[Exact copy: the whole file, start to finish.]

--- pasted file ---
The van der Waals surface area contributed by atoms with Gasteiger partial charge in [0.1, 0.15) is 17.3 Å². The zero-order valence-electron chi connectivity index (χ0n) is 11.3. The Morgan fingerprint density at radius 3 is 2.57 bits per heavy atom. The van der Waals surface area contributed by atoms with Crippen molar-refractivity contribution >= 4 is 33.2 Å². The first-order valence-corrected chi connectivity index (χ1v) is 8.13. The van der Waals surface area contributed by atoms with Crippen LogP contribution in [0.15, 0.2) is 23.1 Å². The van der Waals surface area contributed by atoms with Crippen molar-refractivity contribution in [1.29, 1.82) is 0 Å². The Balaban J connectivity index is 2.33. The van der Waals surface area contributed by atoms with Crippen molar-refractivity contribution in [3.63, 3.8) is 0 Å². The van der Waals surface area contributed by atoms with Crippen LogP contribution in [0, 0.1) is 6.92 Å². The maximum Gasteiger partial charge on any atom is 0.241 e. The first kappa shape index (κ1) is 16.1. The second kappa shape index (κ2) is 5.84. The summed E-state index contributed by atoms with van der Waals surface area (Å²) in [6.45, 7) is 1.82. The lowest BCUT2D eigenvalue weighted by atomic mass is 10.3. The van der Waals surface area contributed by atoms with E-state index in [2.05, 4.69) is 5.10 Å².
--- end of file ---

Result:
The van der Waals surface area contributed by atoms with Gasteiger partial charge in [0.1, 0.15) is 17.3 Å². The zero-order valence-electron chi connectivity index (χ0n) is 11.3. The Morgan fingerprint density at radius 3 is 2.57 bits per heavy atom. The van der Waals surface area contributed by atoms with Crippen molar-refractivity contribution >= 4 is 33.2 Å². The first-order valence-corrected chi connectivity index (χ1v) is 8.13. The van der Waals surface area contributed by atoms with Crippen LogP contribution in [0.15, 0.2) is 23.1 Å². The van der Waals surface area contributed by atoms with Crippen molar-refractivity contribution in [1.29, 1.82) is 0 Å². The Balaban J connectivity index is 2.33. The van der Waals surface area contributed by atoms with Crippen molar-refractivity contribution in [3.63, 3.8) is 0 Å². The van der Waals surface area contributed by atoms with Crippen LogP contribution in [0, 0.1) is 6.92 Å². The maximum Gasteiger partial charge on any atom is 0.241 e. The first kappa shape index (κ1) is 16.1. The second kappa shape index (κ2) is 5.84. The summed E-state index contributed by atoms with van der Waals surface area (Å²) in [6.45, 7) is 1.82. The lowest BCUT2D eigenvalue weighted by atomic mass is 10.3. The van der Waals surface area contributed by atoms with E-state index in [2.05, 4.69) is 5.10 Å².